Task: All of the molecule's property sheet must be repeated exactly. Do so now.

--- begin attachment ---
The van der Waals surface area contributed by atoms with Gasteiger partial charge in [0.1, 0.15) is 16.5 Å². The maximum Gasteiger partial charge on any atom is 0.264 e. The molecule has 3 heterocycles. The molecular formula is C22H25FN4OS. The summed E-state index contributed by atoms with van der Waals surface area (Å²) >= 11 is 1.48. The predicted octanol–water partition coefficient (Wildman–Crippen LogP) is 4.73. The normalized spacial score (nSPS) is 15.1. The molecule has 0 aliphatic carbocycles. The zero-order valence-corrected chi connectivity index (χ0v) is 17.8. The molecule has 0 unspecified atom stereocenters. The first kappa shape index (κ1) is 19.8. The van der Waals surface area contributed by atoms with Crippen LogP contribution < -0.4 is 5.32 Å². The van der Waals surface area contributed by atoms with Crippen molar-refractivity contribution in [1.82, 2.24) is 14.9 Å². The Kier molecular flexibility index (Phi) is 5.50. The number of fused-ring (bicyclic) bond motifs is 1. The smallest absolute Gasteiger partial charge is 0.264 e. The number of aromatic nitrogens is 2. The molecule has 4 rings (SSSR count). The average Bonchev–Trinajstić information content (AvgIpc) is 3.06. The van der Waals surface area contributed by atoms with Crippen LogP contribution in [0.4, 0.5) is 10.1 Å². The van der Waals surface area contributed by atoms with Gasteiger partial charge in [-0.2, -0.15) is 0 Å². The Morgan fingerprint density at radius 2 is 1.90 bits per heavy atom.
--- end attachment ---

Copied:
The van der Waals surface area contributed by atoms with Gasteiger partial charge in [0.1, 0.15) is 16.5 Å². The maximum Gasteiger partial charge on any atom is 0.264 e. The molecule has 3 heterocycles. The molecular formula is C22H25FN4OS. The summed E-state index contributed by atoms with van der Waals surface area (Å²) >= 11 is 1.48. The predicted octanol–water partition coefficient (Wildman–Crippen LogP) is 4.73. The normalized spacial score (nSPS) is 15.1. The molecule has 0 aliphatic carbocycles. The zero-order valence-corrected chi connectivity index (χ0v) is 17.8. The molecule has 0 unspecified atom stereocenters. The first kappa shape index (κ1) is 19.8. The van der Waals surface area contributed by atoms with Crippen LogP contribution < -0.4 is 5.32 Å². The van der Waals surface area contributed by atoms with Crippen molar-refractivity contribution in [1.82, 2.24) is 14.9 Å². The Kier molecular flexibility index (Phi) is 5.50. The number of fused-ring (bicyclic) bond motifs is 1. The smallest absolute Gasteiger partial charge is 0.264 e. The number of aromatic nitrogens is 2. The molecule has 4 rings (SSSR count). The average Bonchev–Trinajstić information content (AvgIpc) is 3.06. The van der Waals surface area contributed by atoms with Crippen LogP contribution in [0.4, 0.5) is 10.1 Å². The van der Waals surface area contributed by atoms with Gasteiger partial charge in [-0.2, -0.15) is 0 Å². The Morgan fingerprint density at radius 2 is 1.90 bits per heavy atom.